Exploration

Ode to the Amazon

Along the Amazon's vast and beautiful Atlantic coastline, small-scale fisheries, local government and NGOs hope to build a more sustainable future through community-driven conservation.

Words & photographs by Enrico Marone

Brazil has a vast and diverse coastline that stretches for more than 8,400km. Along the northern stretch of this coast is an extensively preserved mangrove ecosystem, including the peculiar geography of frontal mangrove re-entrances in Maranhão and Pará states, part of the largest mangrove continuum in the world. The region sustains enormous biodiversity, on which thousands of families depend. Traditional fishing forms the foundation of their livelihoods.

Seen from above through satellite images, the uniqueness of this coastline is evident: an indented coastline full of bays, rivers and small channels that flow through the mangrove forests, creating a mosaic of different environments.

While the population density in the Amazon is an average of five inhabitants per square kilometre, the coastal region of Pará has four times more people. Centuries of occupation and economic development have shaped an anthropised landscape, which has been altered by the timber, livestock, and agricultural industries since the Amazon rubber industry boom. However, the establishment of protected areas created by the social demand of traditional communities has ensured the conservation of ecosystems, creating preserved patches of mangrove forest surrounded by impacted areas along the Atlantic Amazon coast.

Encompassing more than 140,000 square kilometres, this enormous mangrove area is larger than the territory of England. Brazil is home to eight percent of all mangrove forests on Earth, playing a key role in the context of the global climate crises – its forests store up to four times more carbon than other tropical forests. In the Amazon, each hectare of mangrove contains twice as much carbon as the same area in the forest. The ability of mangroves to store carbon is partly due to the soil rich in organic material. After the United Nations Climate Change Conference in 2017, Amazon estuaries and mangroves were designated as Wetlands of International Importance under the Ramsar Convention.

Eduardo Tavares Paes, oceanographer at the Rural Amazonian Federal University and researcher of ecology and fisheries, explains that “the drainage from the Amazon River into the sea is responsible for 17% of all silica in the ocean, which is used for the construction of the phytoplankton exoskeleton and very important in the carbon-absorbing process. Climate change [is affecting] the balance of this complex system that integrates the Green Amazon and the Blue Amazon”. This is a globally significant ecosystem.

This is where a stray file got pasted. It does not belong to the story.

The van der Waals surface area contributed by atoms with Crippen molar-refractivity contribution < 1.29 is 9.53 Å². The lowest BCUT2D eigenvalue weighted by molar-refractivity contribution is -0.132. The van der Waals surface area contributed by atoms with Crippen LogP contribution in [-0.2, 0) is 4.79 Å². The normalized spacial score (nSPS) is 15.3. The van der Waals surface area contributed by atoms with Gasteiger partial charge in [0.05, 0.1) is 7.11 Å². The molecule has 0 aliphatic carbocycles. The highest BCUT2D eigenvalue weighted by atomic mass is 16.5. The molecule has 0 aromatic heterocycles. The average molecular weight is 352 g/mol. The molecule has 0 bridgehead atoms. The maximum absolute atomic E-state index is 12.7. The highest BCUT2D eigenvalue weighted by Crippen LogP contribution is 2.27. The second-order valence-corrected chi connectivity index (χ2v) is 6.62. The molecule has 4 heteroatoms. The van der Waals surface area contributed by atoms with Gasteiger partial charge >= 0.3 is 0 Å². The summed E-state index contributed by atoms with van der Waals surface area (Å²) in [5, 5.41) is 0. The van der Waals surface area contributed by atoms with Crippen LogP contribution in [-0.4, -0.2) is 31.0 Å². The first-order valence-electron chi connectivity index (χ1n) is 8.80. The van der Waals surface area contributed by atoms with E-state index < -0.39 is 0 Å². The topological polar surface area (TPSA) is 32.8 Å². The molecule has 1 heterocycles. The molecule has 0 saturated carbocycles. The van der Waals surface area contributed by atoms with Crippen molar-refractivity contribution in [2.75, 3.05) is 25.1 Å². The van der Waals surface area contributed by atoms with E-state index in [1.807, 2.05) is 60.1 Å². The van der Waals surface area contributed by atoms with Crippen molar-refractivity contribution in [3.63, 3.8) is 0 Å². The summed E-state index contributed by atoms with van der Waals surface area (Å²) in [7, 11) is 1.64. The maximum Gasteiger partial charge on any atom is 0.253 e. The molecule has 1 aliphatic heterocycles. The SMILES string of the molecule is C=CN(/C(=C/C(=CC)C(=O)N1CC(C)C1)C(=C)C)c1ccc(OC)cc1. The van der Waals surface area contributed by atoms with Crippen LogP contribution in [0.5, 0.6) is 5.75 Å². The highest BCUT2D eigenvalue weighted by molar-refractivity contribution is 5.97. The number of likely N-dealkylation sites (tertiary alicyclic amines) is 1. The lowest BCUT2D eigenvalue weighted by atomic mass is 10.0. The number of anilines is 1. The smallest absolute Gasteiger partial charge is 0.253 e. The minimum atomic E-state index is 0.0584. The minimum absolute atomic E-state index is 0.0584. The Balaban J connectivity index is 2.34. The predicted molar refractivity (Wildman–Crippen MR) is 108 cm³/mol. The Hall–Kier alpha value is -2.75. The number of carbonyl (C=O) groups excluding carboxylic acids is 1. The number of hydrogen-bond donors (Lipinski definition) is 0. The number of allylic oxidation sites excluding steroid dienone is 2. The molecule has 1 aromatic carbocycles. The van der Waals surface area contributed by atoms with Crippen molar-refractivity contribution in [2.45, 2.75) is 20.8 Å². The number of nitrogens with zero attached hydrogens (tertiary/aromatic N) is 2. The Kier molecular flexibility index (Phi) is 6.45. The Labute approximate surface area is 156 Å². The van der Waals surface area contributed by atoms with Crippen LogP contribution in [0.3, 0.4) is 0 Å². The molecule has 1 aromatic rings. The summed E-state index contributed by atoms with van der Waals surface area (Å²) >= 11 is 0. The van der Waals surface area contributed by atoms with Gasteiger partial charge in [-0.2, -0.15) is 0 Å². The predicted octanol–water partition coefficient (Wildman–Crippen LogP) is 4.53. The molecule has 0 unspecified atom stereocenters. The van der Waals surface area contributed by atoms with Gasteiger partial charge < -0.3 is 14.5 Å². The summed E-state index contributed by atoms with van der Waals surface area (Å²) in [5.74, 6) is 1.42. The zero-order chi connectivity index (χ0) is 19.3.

The Amazon coast has the largest biological fishery production in Brazil due to the supply of nutrients from three watersheds: the Amazon, Tocantins-Araguaia and West basins. According to Professor Paes “the North Brazilian Current – one of the strongest in the world – creates a hydrodynamically semi-closed Amazonian sea, with its own characteristics for the reproduction of juveniles and spawning grounds of countless marine species”. This productive shore provides the ideal condition for a prosperous fishery.

In these rich environments, fishing carried out by the industrial fleet and outside fishermen has been compromising local sustainable fisheries. To tackle overfishing, Marine Protected Areas, known as Marine Extractive Reserves (RESEX), have been created, the first incarnations of these protected areas formed in the 1990s. In this managed access system, fishers and beneficiaries have a voice and deliberative power within decision- making councils – natural resources regulated through community management.

For Sandra Regina, representative of the National Commission for the Strengthening of Marine and Coastal Extractive Reserves (CONFREM), the participatory management model is crucial for engaging fishers. “Both the territory and the tidescape are good for us because it’s where we get our livelihood from. Today we know that it can end, but if we work seriously on preserving the environment, we know that it won’t end soon.”

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This feature appears in ISSUE 16: Bio-logging blue sharks of Oceanographic Magazine

Issue Sixteen
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